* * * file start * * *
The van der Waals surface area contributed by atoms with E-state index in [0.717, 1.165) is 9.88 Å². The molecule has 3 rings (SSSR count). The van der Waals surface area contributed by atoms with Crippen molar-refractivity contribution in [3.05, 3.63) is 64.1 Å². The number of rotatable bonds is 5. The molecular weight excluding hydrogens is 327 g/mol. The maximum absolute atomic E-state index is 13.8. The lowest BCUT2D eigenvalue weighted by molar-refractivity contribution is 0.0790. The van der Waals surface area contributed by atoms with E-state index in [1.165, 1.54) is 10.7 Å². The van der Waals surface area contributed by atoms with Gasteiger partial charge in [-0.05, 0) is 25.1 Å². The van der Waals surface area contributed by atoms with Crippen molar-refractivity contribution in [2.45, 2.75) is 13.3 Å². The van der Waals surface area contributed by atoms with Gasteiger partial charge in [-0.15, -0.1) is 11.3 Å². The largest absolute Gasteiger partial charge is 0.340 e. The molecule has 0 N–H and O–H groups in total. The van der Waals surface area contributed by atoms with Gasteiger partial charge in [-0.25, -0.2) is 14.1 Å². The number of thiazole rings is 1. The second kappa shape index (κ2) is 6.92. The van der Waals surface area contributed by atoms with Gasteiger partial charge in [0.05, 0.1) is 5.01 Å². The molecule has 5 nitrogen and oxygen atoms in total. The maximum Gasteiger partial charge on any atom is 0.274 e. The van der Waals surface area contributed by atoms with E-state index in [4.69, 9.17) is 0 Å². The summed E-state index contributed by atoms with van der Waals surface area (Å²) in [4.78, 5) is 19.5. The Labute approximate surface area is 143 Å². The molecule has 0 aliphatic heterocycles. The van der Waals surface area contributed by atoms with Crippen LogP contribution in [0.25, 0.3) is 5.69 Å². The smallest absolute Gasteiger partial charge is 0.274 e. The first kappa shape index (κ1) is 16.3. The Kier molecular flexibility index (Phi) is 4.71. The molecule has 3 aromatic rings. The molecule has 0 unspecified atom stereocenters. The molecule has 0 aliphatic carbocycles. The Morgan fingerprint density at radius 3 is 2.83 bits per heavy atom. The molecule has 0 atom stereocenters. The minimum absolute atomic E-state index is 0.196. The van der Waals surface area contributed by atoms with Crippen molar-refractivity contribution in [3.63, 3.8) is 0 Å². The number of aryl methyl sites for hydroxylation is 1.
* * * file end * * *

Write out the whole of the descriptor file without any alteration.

The van der Waals surface area contributed by atoms with E-state index in [0.717, 1.165) is 9.88 Å². The molecule has 3 rings (SSSR count). The van der Waals surface area contributed by atoms with Crippen molar-refractivity contribution in [3.05, 3.63) is 64.1 Å². The number of rotatable bonds is 5. The molecular weight excluding hydrogens is 327 g/mol. The maximum absolute atomic E-state index is 13.8. The lowest BCUT2D eigenvalue weighted by molar-refractivity contribution is 0.0790. The van der Waals surface area contributed by atoms with E-state index in [1.165, 1.54) is 10.7 Å². The van der Waals surface area contributed by atoms with Gasteiger partial charge in [-0.05, 0) is 25.1 Å². The van der Waals surface area contributed by atoms with Crippen molar-refractivity contribution in [2.45, 2.75) is 13.3 Å². The van der Waals surface area contributed by atoms with Gasteiger partial charge in [-0.15, -0.1) is 11.3 Å². The largest absolute Gasteiger partial charge is 0.340 e. The molecule has 0 N–H and O–H groups in total. The van der Waals surface area contributed by atoms with Gasteiger partial charge in [-0.25, -0.2) is 14.1 Å². The number of thiazole rings is 1. The second kappa shape index (κ2) is 6.92. The van der Waals surface area contributed by atoms with Gasteiger partial charge in [0.05, 0.1) is 5.01 Å². The molecule has 5 nitrogen and oxygen atoms in total. The maximum Gasteiger partial charge on any atom is 0.274 e. The van der Waals surface area contributed by atoms with E-state index in [4.69, 9.17) is 0 Å². The summed E-state index contributed by atoms with van der Waals surface area (Å²) in [4.78, 5) is 19.5. The Labute approximate surface area is 143 Å². The molecule has 0 aliphatic heterocycles. The van der Waals surface area contributed by atoms with Crippen LogP contribution in [0.25, 0.3) is 5.69 Å². The smallest absolute Gasteiger partial charge is 0.274 e. The first kappa shape index (κ1) is 16.3. The Kier molecular flexibility index (Phi) is 4.71. The molecule has 3 aromatic rings. The molecule has 0 unspecified atom stereocenters. The molecule has 0 aliphatic carbocycles. The Morgan fingerprint density at radius 3 is 2.83 bits per heavy atom. The molecule has 0 atom stereocenters. The minimum absolute atomic E-state index is 0.196. The van der Waals surface area contributed by atoms with Crippen molar-refractivity contribution in [3.63, 3.8) is 0 Å². The number of aryl methyl sites for hydroxylation is 1.